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The Haematology Department offers laboratory services to which both hospital doctors and general practitioners have open access.

Much of the work is automated and in particular the blood count is analysed by the latest technology the sysmex XT 1800i. This is an automated hematology analyzer that outputs 21 parameters of a blood sample. The accuracy of the measurements is ensured by an internal quality control system. Sample identification and safety is made easier by an in built barcode reader. Transcirption Errors are also taken care of by the interface through which results are electronically transferred from the machine to DML system. This equipment provides a fast and efficient method for Full Blood Count (FBC) analysis. Most of the laboratory work is fully computerized.

Erythrocyte Sedimentation Rate (ESR) determination is done using the Test I (ALIFAX) machine. It utilizes an analytical principle known as the photometrical capillary stopped flow kinetic analysis. The results obtained by this technique are comparable to those of the Westergren method (the gold standard) with a correlation coefficient of 0.919. The difference in results obtained by both methods is clinically insignificant in most cases. Unlike the westergren method which takes an hour to get results the Test I method can have a result in three minutes with 60 samples processed in 20 minutes.

Routine and most special tests are done on the site though we do refer some special investigations to referral laboratories in South Africa , so that a fully comprehensive service is available. The laboratory participates in all the national quality control schemes that cover each area of hematology thus quality control is constantly monitored to ensure that highest standards are maintained.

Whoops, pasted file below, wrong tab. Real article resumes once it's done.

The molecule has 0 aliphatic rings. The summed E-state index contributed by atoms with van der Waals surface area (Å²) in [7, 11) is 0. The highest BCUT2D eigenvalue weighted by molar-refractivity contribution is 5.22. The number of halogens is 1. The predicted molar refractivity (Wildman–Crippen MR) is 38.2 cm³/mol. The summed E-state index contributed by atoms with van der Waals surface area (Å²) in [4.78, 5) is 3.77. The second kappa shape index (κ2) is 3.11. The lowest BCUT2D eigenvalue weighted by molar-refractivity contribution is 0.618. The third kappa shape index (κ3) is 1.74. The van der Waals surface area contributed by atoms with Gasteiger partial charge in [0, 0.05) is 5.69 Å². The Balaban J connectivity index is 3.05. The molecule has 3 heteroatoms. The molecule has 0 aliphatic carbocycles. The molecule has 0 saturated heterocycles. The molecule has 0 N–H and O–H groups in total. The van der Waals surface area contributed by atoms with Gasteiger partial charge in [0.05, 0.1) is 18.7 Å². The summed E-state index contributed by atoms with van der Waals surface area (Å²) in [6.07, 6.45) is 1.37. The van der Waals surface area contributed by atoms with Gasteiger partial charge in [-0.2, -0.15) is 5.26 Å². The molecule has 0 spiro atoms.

This department provides the full automated blood count which includes hemoglobin, MCV, white count (with automated differential) and platelet count. This section also performs ESR, reticulocytes and blood film comments, including malarial screen.

  A screening service.

  Diagnosis of the simple anaemias backed up by the Biochemistry Department; in particular we aim to help the clinician in differentiating the causes of a microcytic anaemia (iron deficiency or chronic disorder) with the help of ESR and ferritin, and the macrocytic anaemias.

  The diagnosis of primary hematological disorders.

  Some help for the clinician in highlighting where significant non-hematological disease is present and manifest in either an abnormal blood count or ESR.

  Monitoring of treatment particularly in areas where the blood count may be affected, such as chemotherapy.

  Despite modern technology the blood film is still an essential diagnostic tool in hematology; it is in this area that a few clinical details are particularly helpful and so also provide this service.

These include:
Coagulation section where the following tests are provided:

  Monitoring treatment by the APTT and INR respectively.

  The diagnosis and management of either congenital or acquired bleeding disorders; the former includes hemophilia, the latter the bleeding problems in the critically ill, of obstetric patients and those with liver failure.

  Platelet function tests including the bleeding time.

  Thrombophilia screen, including the lupus anticoagulant, anti-thrombin III, protein S, protein C, resistance to activated protein C and anti-cardiolipin antibody.

Special Investigations sent to referral laboratories

  Cell surface marker studies on peripheral blood and bone marrow particularly helpful in differentiating between a reactive polyclonal and a monoclonal neoplastic lymphocytosis.

  Cytogenetics of peripheral blood and bone marrow in presumed bone marrow disorders.

  HLA typing / tissue typing service


  Hemoglobin electrophoresis for sick cell anemia screen and thalassaemia screen.

  Red cell enzyme studies including G6PD levels.

  Other special investigations include special stains for hematological malignancies.

Results from routine blood count and simple coagulation tests are available, usually on the day of receipt of the sample and invariably within 24-hours.